Klinker: Next left, Memory Lane

 

Digging in her basement earlier this week, my mother discovered a shoebox full of old family photographs.

When I say old, I mean of the era between roughly 12 and six years before I was born, muted color pictures from the late 1960s and early 1970s, with a few black-and-white outliers from earlier decades.

Here are descriptions of a few favorites:

? My father’s mother and father in spring sunshine, sometime in the early 1970s. My grandmother at an angle of repose in which I never saw her in life, feet up in an aluminum frame and woven nylon chaise lounge. My grandfather — whom I never knew — seated in a lawn chair wearing a golden windbreaker and polished cowboy boots. A pair of macram? owls hang from a wooden slat fence behind them.

? My mother and her brothers, ca. 1969. My Uncle Mike is shirtless. He holds the family dog. My Uncle Tim stands at rigid attention in thick-framed glasses. My mother looks so cool.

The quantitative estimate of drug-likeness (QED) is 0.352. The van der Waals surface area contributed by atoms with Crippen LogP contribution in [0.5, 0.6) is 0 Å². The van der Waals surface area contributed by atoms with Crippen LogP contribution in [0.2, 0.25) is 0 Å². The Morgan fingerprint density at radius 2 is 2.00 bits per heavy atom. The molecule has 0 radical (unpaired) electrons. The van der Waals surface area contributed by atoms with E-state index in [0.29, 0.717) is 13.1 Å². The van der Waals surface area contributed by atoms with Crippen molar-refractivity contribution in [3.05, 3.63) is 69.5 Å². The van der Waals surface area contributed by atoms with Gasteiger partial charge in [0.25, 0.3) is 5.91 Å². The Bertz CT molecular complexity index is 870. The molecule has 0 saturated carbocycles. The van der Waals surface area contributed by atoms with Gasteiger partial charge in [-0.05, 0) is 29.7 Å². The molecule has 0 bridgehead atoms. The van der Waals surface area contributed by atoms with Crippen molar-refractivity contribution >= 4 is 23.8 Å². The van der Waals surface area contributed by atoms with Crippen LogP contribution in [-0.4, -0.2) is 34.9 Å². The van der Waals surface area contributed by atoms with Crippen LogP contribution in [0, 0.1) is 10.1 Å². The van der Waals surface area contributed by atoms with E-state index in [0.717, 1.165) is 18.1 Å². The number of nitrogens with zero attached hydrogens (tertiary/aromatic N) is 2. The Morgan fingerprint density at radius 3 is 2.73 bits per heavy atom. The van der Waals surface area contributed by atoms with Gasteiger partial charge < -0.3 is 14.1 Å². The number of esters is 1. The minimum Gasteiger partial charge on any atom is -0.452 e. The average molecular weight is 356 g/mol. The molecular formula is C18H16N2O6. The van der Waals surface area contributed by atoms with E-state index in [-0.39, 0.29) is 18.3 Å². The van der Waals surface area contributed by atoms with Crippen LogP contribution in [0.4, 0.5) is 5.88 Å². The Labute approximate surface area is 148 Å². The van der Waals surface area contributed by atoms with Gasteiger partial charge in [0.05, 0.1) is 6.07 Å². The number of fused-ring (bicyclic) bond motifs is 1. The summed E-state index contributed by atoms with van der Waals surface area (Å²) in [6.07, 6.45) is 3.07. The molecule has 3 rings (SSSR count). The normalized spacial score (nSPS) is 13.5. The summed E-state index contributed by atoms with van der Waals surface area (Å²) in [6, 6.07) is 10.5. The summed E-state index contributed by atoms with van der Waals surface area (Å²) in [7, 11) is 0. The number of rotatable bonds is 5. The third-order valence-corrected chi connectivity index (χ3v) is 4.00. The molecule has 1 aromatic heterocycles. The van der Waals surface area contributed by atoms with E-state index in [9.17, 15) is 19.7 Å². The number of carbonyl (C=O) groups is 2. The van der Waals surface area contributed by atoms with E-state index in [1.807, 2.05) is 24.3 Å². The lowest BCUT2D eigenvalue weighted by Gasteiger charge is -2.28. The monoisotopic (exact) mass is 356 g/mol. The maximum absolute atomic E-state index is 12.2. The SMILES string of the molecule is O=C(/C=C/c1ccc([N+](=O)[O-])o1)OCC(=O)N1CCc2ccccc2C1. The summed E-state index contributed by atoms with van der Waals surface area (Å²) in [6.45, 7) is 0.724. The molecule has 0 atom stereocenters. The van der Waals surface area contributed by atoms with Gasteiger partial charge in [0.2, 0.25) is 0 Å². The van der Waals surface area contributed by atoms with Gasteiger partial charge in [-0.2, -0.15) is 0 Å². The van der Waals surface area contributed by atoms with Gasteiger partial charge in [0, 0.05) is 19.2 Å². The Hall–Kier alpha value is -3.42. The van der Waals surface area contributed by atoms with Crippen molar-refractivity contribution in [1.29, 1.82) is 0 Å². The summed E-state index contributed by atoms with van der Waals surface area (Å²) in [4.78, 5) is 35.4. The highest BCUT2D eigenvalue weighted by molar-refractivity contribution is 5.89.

? My father is shirtless — this seems to be a theme in the family photos, everyone so lithe and tan in another America — his curly hair explodes in corkscrewing strands. He has a pencil in his massive farmboy’s hand. He smiles at the camera, but he is clearly hard at work on his law books.

? My mother’s mother and her mother-in-law, Pensacola, Fla., early 1945. My grandfather is probably taking the photograph. He would still be in a cast.

? My mother and father, in an embrace, probably about a year or two before they were married. They sit on my grandmother’s old green davenport. My mother is on my father’s lap.

Everyone has this sensation when they look at old pictures of parents and grandparents and those strangers — Mom and Dad had friends?

That there was life before we came along seems such an aberrant shock.

In his poem entitled “Parents,” William Meredith writes in part about this photographic, past-gazing phenomenon: “What it must be like to be an angel/or a squirrel, we can imagine sooner.”

But what comfort these photos give me. I can remember when such things were a source of fun, when I was 16. But at 34, they give me a strange, fascinating confidence to go forward.

They endure.

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